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After bringing us recent gorefests like The Hills Have Eyes remake and Turistas, Fox Atomic is set to release the much-anticipated sequel to 28 Days Later. 28 Weeks Later takes place, as the title suggests, about six months after the government-created virus known as Rage overtook the globe. The remaining survivors are now struggling to re-populate London, which supposedly has just been safely fortified by the U.S. Army. Then all hell breaks loose...again. Director Juan Carlos Fresnadillo (of 2001's Intacto) is taking the reigns from Danny Boyle, so it will be interesting to see how closely 28 Weeks Later follows in the style of the original.

Written and directed by Julia Loktev, Day Night Day Night is a frightening look into the mind of a disturbed 19-year-old girl who aspires to be a suicide bomber. The girl, who's name, ethnicity, and backstory is never revealed, is played by newcomer Luisa Williams. The film follows her sole perspective as she walks the swarming and industrious streets of NYC, ultimately determined to blow herself up in Times Square. This is Loktev's second film to date and was shot with practically no budget, yet it manages to create more tension and suspense than any big budget Hollywood movie has in years.

Read more about this film in the Spring 07 edition of Filmmaker, out now!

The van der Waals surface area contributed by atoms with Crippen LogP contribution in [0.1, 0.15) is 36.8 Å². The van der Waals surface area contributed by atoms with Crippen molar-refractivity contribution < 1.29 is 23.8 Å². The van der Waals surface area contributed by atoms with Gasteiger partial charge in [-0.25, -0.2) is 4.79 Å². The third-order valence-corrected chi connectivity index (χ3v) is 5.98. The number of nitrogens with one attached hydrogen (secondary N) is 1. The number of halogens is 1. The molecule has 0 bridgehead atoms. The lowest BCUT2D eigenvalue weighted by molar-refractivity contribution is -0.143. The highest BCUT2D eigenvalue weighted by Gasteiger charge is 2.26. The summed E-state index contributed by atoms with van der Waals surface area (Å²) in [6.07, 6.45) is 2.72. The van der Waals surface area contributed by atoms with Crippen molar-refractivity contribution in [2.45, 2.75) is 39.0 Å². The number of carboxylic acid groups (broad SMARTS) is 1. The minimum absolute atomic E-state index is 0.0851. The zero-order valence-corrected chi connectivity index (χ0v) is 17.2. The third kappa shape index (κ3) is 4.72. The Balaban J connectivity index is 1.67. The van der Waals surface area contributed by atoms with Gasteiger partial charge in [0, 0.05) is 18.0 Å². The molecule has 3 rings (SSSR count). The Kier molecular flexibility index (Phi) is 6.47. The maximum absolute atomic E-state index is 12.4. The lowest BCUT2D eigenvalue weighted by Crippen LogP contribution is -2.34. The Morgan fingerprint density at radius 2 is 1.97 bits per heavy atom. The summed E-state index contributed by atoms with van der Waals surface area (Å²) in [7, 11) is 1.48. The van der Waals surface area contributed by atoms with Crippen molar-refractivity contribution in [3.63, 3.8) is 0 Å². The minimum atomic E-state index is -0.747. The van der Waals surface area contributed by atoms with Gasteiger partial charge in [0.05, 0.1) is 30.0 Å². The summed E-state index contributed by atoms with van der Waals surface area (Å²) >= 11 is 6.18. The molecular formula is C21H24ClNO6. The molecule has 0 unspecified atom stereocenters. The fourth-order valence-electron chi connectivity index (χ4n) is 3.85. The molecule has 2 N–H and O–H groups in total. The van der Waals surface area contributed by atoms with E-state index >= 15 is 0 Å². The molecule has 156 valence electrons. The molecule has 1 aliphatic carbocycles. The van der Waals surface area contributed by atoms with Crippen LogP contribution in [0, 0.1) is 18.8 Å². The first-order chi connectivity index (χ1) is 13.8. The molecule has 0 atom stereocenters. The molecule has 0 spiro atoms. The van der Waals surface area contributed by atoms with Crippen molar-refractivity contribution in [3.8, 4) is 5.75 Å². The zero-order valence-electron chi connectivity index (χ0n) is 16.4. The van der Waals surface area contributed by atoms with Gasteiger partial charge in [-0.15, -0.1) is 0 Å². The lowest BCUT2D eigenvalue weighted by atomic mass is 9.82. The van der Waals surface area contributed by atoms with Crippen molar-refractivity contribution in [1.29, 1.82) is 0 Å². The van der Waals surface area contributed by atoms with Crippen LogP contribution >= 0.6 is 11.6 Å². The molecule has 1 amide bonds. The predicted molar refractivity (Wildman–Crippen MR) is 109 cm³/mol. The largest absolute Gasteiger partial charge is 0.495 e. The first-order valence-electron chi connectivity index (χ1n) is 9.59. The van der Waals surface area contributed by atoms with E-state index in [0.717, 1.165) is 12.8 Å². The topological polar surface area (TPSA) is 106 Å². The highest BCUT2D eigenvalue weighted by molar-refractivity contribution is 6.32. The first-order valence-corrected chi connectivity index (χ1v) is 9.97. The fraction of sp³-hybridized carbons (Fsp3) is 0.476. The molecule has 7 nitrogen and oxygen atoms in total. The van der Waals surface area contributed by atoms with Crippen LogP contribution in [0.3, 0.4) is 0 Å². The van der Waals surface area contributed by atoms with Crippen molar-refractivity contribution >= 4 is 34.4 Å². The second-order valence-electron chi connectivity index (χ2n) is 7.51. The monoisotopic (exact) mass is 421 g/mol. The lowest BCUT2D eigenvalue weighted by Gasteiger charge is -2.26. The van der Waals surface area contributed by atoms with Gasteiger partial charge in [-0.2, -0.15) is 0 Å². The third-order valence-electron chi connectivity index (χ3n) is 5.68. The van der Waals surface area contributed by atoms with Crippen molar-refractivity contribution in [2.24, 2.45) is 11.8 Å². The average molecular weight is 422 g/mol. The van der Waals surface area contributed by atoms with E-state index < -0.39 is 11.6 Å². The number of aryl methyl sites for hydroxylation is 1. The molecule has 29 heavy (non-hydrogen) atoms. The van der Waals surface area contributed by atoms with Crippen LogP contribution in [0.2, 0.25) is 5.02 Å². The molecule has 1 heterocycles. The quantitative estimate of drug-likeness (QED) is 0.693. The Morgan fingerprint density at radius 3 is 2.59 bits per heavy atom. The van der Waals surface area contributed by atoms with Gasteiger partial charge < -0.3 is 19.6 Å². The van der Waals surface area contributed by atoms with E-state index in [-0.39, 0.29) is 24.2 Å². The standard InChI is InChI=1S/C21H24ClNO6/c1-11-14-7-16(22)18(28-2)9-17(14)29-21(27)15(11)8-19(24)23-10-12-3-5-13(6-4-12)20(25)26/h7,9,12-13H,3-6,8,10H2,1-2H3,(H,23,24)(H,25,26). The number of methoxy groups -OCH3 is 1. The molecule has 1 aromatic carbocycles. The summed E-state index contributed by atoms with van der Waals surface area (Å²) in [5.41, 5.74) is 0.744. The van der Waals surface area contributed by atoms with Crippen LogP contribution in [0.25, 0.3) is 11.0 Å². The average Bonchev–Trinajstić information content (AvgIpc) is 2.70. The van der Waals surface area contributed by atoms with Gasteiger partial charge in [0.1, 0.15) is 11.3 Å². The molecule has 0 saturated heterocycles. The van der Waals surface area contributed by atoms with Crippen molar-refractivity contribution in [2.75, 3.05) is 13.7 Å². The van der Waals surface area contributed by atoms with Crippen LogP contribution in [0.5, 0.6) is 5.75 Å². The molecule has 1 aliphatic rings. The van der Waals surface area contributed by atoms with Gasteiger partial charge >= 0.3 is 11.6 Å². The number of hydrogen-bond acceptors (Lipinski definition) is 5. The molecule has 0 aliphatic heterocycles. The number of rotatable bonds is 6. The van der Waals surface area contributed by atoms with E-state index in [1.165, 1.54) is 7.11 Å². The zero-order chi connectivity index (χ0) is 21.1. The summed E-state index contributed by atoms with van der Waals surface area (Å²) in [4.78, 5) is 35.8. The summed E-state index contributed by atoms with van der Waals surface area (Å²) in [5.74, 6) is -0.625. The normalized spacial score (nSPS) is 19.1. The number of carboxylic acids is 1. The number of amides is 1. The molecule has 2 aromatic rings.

It wasn't until today, when Film Ick flagged up the film's trailer, that I discovered that Duck was being released next week.

From Duck's trailer, it is very apparent that writer-director Nicole Bettauer has a singular vision of the direction in which America is heading. Indeed who else would conceive a futuristic film about Los Angeles revolving around Philip Baker Hall and his pet duck?! The movie premiered at Cinequest back in 2005, where it won the audience award, played at festivals around the world, but seemingly failed to find a distributor willing to put their weight behind such an unusual film...


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I was at a press conference in 2003 where Oliver Stone scornfully dismissed George W. Bush as "a synthetic person... an ex-alcoholic who believes in Jesus. What could be more dangerous!" It was a memorable put-down, and Stone's contempt for Bush (who, incidentally, he was at Yale with) was all too evident. In the light of all that, it is not surprising that Stone has made a 60-second TV spot for MoveOn.Org Political Action backing the move to pull troops out of Iraq.

Read the complete stories at Filmmakermagazine's Blog...


After studying at Oberlin College and NYU Film School, director and cinematographer Oren Rudavsky carved out a niche for himself in filmmaking: if you have seen a documentary about Judaism made in the last 20 years, most likely Rudavsky was involved in it. He has made numerous documentaries for television, many of them Jewish-themed, and has recently graduated to making documentary features, with notable success. The highly-praised A Life Apart (1997), an examination of the Hasidic lifestyle in America co-directed by Rudavsky with Menachem Daum (and narrated by Leonard Nimoy and Sarah Jessica Parker) was followed two years later by And Baby Makes Two, a heartwarming film Rudavsky made with his wife, Judy Katz, about women who choose to have children on their own. Rudavsky's most recent documentary, Hiding and Seeking (2004), was another collaboration with Daum and told the compelling story of a New York Orthodox Jewish family's journey to their ancestral home in Poland. It was released by First Run Features, and was nominated for Best Documentary at the Independent Spirit Awards....

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